Shepherd’s Pie is one of my fondest memories of meals my mom cooked when we were kids.  Hers was always made with ground beef, frozen peas and mashed potatoes.

As an adult I’ve experimented some, depending on what I have on hand.  I’ve used ground elk, I’ve used chunks of left over roast.  Instead of peas, I’ve used green beans once or twice, and maybe even a mixture of peas and carrots.  But nothing too far out there.

And ALWAYS, it is topped with mashed potatoes.  Maybe home made, maybe instant, but it didn’t occur to me to use anything other than mashed potatoes.  I’m actually a little disappointed in myself that using squash pureé didn’t occur to me sooner.  😦

Browsing online one day, Bonnie at Recipes Happen adapted a Shepherd’s Pie with Butternut Squash recipe to use mashed sweet potatoes.  🙂  This totally sounded like a winner and I had a large butternut squash or two that needed a purpose.

Roasted Mashed Butternut Squash

  • 1 butternut squash
  • 2 T.  half and half
  • 1 T. unsalted butter

First, we roasted one butternut squash by scooping out the insides, spraying the cut side with non-stick cooking spray and roasting face down on a foil lined baking sheet in a 425° oven for about 35-40 minutes.

Roasted Squash

Roasted Squash

When the roasted squash had cooled somewhat, we scooped out the squash and mashed it with the butter and the half and half (which was left over from holiday cooking and NOT something we normally have in our house).  I’m trying to get it out of here!

While the squash was cooling, we prepared the meat that forms the based of the pie.

Mashed Squash (AKA squish)

Mashed Squash
(AKA squish)

Meat Filling:

  • 1/2 onion, chopped
  • 1.5 lb ground beef
  • 1 t. minced garlic
  • dried sage and thyme, pinches
  • 2 T. flour
  • 2 c. tomato sauce

Heat a large pan coated with cooking spray (we used the big cast iron pan which already had a coating of bacon fat in it).  Cook the onion until tender, and add the garlic and cook until aromatic.  Add the ground beef, cooking and breaking it up until the meat is all browned.  At this point I added the sage and thyme (both of which came from my CSA boxes!) and sprinkled the flour over the meat mixture.  Mix this until the flour evenly coats the meat, then add the tomato sauce and simmer until most of the liquid is cooked off.  Place the meat mixture in the bottom of a casserole coated with cooking spray.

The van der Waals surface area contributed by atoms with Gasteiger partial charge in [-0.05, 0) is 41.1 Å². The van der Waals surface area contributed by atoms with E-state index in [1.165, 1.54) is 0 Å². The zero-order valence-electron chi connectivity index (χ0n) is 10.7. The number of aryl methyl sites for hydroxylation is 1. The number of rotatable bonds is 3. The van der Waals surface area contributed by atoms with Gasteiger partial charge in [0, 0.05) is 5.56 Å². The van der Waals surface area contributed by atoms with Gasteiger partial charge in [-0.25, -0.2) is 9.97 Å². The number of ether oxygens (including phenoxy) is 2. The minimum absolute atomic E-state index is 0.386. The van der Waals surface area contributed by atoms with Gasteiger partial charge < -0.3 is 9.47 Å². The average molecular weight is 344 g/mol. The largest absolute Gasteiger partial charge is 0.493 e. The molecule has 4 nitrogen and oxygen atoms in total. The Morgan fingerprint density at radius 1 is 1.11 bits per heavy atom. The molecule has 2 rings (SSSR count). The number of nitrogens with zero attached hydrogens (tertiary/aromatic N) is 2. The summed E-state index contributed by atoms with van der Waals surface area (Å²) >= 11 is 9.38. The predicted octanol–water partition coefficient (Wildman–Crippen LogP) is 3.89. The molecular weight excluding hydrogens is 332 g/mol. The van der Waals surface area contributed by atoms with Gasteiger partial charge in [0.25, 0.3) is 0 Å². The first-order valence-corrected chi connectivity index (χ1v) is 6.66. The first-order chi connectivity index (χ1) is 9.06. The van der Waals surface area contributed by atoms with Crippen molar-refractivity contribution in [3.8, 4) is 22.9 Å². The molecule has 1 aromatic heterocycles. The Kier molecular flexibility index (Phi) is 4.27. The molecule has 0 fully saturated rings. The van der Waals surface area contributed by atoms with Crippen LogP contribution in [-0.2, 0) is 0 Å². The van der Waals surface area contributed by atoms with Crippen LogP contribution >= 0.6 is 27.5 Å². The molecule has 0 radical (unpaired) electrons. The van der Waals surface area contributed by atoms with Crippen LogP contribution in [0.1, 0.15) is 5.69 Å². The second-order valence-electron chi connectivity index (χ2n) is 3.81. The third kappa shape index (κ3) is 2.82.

Base Layer

Base Layer

Now is where things got a little freaky with my Shepherd’s Pie.

I was rifling through the refrigerator looking for a vegetable for the middle layer, and my 11 year old reminded me we had a bag of frozen okra in the freezer and maybe we could try that.  WHAT!?  After my head stopped spinning around and I made sure she wasn’t feverish, I agreed to give it a shot.  My kids had eaten okra before and didn’t mind it because okra doesn’t really have much flavor of its own.  (Now that I think about it, maybe she was afraid I would try to use greens, and she was creating a diversion before I got THAT idea in my head).  🙂


We cooked the okra in the microwave according to the instructions on the package, and spread them whole on top of the ground beef.  I was pretty sure the okra wouldn’t cook enough while the Shepherd’s Pie was in the oven.  We were out on a limb as it was, I didn’t want to serve undercooked okra in my pie.

Whole Okra

Whole Okra


On top of the vegetable layer (my feelings will not be hurt if you choose something far more normal), we spread the mashed butternut squash, and then sprinkled shredded cheese on top.

Oven Ready

Oven Ready

I cooked the whole pie in the oven at 375° for about 30-35 minutes, until the cheese on top of the pie was browned.

IMG_1047Actually, it was good.  🙂  The fifteen year old wasn’t thrilled with the okra, he decided to be picky about texture.  But we didn’t have much in the way of left overs.

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American Farmland Trust

I was in the office of one of my partners at the law firm and he had these awesome stickers.

No Farms No Food

American Farmland Trust is committed to protecting the nation’s farm and ranch land, keeping it healthy and improving the economic viability of agriculture.Their staff of farmers, policy experts, researchers and scientists know the issues from the ground up — how communities can be strengthened by protecting farmland and supporting local farmers, and how farmers and ranchers can best be engaged to conserve the land and protect natural resources.

They work with federal, state and local leaders and communities to develop legislation, implement policies and execute programs that keep farmers on their land and protect our environment.

Their web site has lots of information and is a great way to spend a lot of time learning about ways to support your local farmers.  Please check it out.